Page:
Posts In Category

Rethinking Public Assets Blog

https://blog.politics.ox.ac.uk/podcast-player/12017/rethinking-public-assets-land-and-capital.mp3Download file | Play in new window | Duration: 1 hour, 13 minutes.The UK has a crucial role to play in the debate over how the EU should be reformed. This session engages in a conversation as to why and how.

https://blog.politics.ox.ac.uk/podcast-player/12015/rethinking-public-assets-innovations-in-money.mp3Download file | Play in new window | Duration: 56 minutes.The UK has a crucial role to play in the debate over how the EU should be reformed. This session engages in a conversation as to why and how.

https://blog.politics.ox.ac.uk/podcast-player/12013/rethinking-public-assets-managing-wealth.mp3Download file | Play in new window | Duration: 1 hour, 8 minutes.The UK has a crucial role to play in the debate over how the EU should be reformed. This session engages in a conversation as to why and how.

Most governments know a lot about their debt but little about their assets. In the wake of the 2008 financial crisis, as governments mobilized to manage their public debt, they largely ignored their public assets. Some countries, such as the Baltic states and Portugal, took steps to appraise their wealth, but most did not. The United States, for example, chose not to participate in a 2011 initiative by the Organisation for Economic Cooperation and Development (OECD) to evaluate the size and composition of state-owned firms in member countries. But a better understanding of public commercial assets — defined as government …

In this article, I argue that there exists a dangerous positive feedback loop between land value, embodied in house prices, and the banking system which lies at the heart of modern economies. In response, policies are required to capture more land value for the public good, perhaps through alternative forms of taxation or the creation of public land banks, to help minimise speculative investment in an effort to reduce rising inequality. Different types of banks focused on business lending may also be required. The UK and German economies are compared to shed light on alternative policies. Andrew Haldane, the Bank …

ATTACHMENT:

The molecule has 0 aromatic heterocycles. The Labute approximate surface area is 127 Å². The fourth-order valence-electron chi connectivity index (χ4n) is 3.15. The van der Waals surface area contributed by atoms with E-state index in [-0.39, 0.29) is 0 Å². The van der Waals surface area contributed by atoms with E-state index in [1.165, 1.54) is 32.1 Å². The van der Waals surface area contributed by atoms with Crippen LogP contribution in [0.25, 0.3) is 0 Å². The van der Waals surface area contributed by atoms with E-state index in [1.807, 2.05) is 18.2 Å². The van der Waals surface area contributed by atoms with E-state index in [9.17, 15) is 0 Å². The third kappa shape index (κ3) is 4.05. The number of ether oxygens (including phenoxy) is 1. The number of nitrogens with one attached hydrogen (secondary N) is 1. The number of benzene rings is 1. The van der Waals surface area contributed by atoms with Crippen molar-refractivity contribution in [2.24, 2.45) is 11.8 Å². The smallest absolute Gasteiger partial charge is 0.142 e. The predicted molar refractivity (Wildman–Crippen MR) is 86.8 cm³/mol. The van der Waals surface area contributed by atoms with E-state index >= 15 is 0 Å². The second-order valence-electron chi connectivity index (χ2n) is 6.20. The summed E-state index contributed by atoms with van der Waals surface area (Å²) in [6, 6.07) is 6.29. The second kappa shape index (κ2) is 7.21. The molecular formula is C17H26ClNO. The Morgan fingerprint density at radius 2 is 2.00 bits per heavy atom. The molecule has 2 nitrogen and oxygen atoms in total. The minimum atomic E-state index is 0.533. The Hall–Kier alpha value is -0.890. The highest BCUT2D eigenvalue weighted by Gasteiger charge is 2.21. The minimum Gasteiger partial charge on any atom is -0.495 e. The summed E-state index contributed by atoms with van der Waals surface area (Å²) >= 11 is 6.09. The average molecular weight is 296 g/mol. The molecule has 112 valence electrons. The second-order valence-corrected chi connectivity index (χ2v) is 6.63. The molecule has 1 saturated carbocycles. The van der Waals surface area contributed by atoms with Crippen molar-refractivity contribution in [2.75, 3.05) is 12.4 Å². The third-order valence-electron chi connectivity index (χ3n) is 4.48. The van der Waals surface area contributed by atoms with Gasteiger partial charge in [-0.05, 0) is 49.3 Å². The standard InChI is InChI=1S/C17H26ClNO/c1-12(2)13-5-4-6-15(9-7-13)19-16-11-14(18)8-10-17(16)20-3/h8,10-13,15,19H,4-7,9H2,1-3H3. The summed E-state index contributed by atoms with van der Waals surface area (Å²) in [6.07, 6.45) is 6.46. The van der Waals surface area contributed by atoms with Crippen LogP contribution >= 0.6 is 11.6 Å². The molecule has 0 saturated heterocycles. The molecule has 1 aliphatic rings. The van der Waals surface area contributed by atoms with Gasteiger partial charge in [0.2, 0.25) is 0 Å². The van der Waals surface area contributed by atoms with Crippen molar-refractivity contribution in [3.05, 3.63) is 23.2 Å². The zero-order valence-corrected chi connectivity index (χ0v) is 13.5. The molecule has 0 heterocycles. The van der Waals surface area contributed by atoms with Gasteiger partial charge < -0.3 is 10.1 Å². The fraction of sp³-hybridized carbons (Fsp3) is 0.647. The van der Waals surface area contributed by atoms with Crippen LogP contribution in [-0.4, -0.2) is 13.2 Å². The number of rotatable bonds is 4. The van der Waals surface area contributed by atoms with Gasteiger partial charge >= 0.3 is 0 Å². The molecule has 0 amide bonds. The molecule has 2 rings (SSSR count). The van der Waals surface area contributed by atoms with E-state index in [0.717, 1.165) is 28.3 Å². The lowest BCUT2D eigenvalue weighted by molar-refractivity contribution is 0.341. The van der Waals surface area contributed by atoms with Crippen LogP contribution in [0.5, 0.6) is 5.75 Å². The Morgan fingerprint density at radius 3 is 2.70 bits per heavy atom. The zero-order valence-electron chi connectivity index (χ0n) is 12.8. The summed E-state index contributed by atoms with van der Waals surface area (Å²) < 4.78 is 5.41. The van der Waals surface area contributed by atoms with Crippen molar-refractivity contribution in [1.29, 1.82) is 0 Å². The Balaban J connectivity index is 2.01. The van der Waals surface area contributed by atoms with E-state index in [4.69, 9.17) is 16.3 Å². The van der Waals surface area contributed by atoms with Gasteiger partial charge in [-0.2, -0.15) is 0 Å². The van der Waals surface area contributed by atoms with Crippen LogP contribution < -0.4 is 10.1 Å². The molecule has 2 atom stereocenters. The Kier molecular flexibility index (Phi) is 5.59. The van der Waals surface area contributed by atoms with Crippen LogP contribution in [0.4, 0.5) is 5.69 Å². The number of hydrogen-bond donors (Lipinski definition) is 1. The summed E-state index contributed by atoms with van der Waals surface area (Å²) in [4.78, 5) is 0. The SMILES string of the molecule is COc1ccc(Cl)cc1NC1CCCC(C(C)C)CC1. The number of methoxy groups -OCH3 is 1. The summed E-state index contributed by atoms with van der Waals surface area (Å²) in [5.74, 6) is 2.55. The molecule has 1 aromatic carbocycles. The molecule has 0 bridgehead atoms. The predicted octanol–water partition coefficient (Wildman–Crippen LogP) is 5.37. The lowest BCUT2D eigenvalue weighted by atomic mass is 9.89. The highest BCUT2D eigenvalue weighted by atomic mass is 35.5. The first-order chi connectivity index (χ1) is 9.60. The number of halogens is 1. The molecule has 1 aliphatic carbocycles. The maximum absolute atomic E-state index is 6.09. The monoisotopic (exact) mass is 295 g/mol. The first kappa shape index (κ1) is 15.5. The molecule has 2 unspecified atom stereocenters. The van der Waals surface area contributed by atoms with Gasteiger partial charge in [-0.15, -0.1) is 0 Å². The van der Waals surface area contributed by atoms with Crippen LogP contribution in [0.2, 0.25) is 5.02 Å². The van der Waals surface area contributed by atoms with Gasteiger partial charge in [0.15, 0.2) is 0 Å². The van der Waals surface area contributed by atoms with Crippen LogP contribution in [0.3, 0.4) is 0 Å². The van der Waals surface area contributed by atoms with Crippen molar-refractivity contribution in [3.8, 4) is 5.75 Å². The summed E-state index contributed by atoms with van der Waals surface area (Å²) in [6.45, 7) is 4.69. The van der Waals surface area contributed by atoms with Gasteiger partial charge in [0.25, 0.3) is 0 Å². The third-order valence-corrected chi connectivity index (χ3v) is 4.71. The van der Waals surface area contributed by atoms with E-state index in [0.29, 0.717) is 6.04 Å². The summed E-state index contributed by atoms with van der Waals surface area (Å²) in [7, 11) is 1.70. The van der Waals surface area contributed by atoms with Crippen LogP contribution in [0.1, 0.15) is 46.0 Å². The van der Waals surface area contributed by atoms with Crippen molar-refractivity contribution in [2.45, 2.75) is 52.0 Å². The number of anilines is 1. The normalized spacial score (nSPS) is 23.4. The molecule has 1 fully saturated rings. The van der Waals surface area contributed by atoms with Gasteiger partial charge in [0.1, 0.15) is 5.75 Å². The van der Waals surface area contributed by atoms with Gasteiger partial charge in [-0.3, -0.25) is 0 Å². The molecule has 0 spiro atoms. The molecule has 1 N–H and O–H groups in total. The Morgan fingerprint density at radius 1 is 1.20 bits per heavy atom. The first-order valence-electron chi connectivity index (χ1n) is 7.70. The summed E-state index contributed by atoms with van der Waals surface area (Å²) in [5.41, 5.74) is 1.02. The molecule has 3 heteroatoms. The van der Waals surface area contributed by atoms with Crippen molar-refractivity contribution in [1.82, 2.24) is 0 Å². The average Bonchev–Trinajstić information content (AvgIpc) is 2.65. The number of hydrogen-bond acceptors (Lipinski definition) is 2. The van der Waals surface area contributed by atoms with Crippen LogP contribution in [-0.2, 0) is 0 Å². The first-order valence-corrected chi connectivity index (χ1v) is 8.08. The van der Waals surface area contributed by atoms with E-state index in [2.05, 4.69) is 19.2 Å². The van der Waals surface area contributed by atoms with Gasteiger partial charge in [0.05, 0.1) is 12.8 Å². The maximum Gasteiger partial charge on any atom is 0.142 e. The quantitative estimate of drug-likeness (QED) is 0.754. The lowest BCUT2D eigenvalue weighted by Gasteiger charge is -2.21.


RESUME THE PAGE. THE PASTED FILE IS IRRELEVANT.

If you ask a person in the street ‘how is money created?’ they will probably look at you blankly. A couple might hazard a guess and say the Bank of England. There’s a Chinese proverb that says: ‘The fish is the last to know water.’ Money is all around us, playing a role in almost everything we do, yet it can be difficult to understand. We are swimming in a society that depends on money—that’s become obsessed with money—but few of us know where it comes from or how it actually works. A landmark paper[1] released by the Bank of …

Politicians often fail to understand the fundamental difference between household economics and the national economic system. The difference exists because households have to manage as best they can on what they can earn or borrow, whereas Governments have it within their power to create new money. A recent poll of Parliamentarians, commissioned by Positive Money, asked questions as to how new money is created. One out of ten respondents gave the right answer, two said they did not know and the remaining seven gave the wrong answer. This is not surprising. It is probable that less than 10% of the …

Five years after the financial crisis eased, sovereign debt, budget deficits and austerity politics still dominate the headlines. Yet despite deep cutbacks in many countries, governments still remain the largest asset-owner in most economies. They just don’t know it. Many of these assets exist beyond the balance sheet in the form of public land and real estate, state-owned enterprises and sovereign wealth. There are a number of implications to this hidden value. For instance, radical change in the way we understand and manage state assets could help tackle some pressing social and economic policy challenges. Clearer accounting of the ownership …